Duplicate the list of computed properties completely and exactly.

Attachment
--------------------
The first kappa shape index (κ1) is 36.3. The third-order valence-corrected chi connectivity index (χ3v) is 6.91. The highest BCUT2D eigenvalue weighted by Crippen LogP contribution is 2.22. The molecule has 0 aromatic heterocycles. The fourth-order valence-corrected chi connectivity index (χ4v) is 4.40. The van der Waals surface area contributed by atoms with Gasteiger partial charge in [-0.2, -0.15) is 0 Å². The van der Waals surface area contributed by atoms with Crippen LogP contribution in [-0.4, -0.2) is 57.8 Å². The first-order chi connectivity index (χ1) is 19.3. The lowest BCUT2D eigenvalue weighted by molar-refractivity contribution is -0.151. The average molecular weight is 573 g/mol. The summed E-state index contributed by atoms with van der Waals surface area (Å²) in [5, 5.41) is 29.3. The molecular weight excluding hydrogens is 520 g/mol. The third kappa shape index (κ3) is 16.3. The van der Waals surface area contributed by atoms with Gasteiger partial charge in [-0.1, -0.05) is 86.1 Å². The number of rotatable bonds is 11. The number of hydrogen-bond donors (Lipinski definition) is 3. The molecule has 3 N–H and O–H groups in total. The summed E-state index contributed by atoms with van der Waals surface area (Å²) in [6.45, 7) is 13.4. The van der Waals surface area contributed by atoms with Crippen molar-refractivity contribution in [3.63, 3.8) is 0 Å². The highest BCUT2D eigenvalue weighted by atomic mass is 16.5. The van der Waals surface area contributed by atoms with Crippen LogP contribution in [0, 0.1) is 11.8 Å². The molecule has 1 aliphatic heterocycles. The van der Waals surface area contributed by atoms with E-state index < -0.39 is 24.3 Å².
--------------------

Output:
The first kappa shape index (κ1) is 36.3. The third-order valence-corrected chi connectivity index (χ3v) is 6.91. The highest BCUT2D eigenvalue weighted by Crippen LogP contribution is 2.22. The molecule has 0 aromatic heterocycles. The fourth-order valence-corrected chi connectivity index (χ4v) is 4.40. The van der Waals surface area contributed by atoms with Gasteiger partial charge in [-0.2, -0.15) is 0 Å². The van der Waals surface area contributed by atoms with Crippen LogP contribution in [-0.4, -0.2) is 57.8 Å². The first-order chi connectivity index (χ1) is 19.3. The lowest BCUT2D eigenvalue weighted by molar-refractivity contribution is -0.151. The average molecular weight is 573 g/mol. The summed E-state index contributed by atoms with van der Waals surface area (Å²) in [5, 5.41) is 29.3. The molecular weight excluding hydrogens is 520 g/mol. The third kappa shape index (κ3) is 16.3. The van der Waals surface area contributed by atoms with Gasteiger partial charge in [-0.1, -0.05) is 86.1 Å². The number of rotatable bonds is 11. The number of hydrogen-bond donors (Lipinski definition) is 3. The molecule has 3 N–H and O–H groups in total. The summed E-state index contributed by atoms with van der Waals surface area (Å²) in [6.45, 7) is 13.4. The van der Waals surface area contributed by atoms with Crippen molar-refractivity contribution in [3.63, 3.8) is 0 Å². The highest BCUT2D eigenvalue weighted by atomic mass is 16.5. The van der Waals surface area contributed by atoms with Crippen LogP contribution in [0, 0.1) is 11.8 Å². The molecule has 1 aliphatic heterocycles. The van der Waals surface area contributed by atoms with E-state index < -0.39 is 24.3 Å².